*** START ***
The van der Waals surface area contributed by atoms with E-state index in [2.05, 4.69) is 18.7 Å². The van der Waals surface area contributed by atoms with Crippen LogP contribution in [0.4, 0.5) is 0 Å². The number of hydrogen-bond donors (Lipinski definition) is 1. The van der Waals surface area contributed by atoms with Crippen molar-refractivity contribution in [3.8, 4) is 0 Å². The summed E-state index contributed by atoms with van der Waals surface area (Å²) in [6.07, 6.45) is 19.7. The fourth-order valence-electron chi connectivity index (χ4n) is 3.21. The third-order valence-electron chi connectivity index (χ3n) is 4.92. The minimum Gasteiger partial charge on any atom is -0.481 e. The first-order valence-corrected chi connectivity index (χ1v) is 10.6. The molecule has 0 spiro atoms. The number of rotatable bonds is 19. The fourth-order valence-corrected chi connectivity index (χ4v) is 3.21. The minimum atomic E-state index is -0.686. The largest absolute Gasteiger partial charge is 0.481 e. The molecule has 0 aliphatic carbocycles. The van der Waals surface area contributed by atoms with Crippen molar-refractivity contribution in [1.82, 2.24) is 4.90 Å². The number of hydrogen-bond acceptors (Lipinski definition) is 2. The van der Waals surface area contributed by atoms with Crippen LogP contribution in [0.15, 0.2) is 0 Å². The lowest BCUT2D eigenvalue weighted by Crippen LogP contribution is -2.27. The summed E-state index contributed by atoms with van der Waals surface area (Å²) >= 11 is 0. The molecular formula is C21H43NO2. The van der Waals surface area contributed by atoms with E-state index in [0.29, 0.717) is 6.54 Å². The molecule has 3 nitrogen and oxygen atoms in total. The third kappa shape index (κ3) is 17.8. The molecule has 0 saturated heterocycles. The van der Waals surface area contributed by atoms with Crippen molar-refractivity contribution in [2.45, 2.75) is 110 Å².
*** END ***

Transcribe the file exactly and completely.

The van der Waals surface area contributed by atoms with E-state index in [2.05, 4.69) is 18.7 Å². The van der Waals surface area contributed by atoms with Crippen LogP contribution in [0.4, 0.5) is 0 Å². The number of hydrogen-bond donors (Lipinski definition) is 1. The van der Waals surface area contributed by atoms with Crippen molar-refractivity contribution in [3.8, 4) is 0 Å². The summed E-state index contributed by atoms with van der Waals surface area (Å²) in [6.07, 6.45) is 19.7. The fourth-order valence-electron chi connectivity index (χ4n) is 3.21. The third-order valence-electron chi connectivity index (χ3n) is 4.92. The minimum Gasteiger partial charge on any atom is -0.481 e. The first-order valence-corrected chi connectivity index (χ1v) is 10.6. The molecule has 0 spiro atoms. The number of rotatable bonds is 19. The fourth-order valence-corrected chi connectivity index (χ4v) is 3.21. The minimum atomic E-state index is -0.686. The largest absolute Gasteiger partial charge is 0.481 e. The molecule has 0 aliphatic carbocycles. The van der Waals surface area contributed by atoms with Crippen molar-refractivity contribution in [1.82, 2.24) is 4.90 Å². The number of hydrogen-bond acceptors (Lipinski definition) is 2. The van der Waals surface area contributed by atoms with Crippen LogP contribution in [0.15, 0.2) is 0 Å². The lowest BCUT2D eigenvalue weighted by Crippen LogP contribution is -2.27. The summed E-state index contributed by atoms with van der Waals surface area (Å²) >= 11 is 0. The molecular formula is C21H43NO2. The van der Waals surface area contributed by atoms with E-state index in [0.29, 0.717) is 6.54 Å². The molecule has 3 nitrogen and oxygen atoms in total. The third kappa shape index (κ3) is 17.8. The molecule has 0 saturated heterocycles. The van der Waals surface area contributed by atoms with Crippen molar-refractivity contribution in [2.45, 2.75) is 110 Å².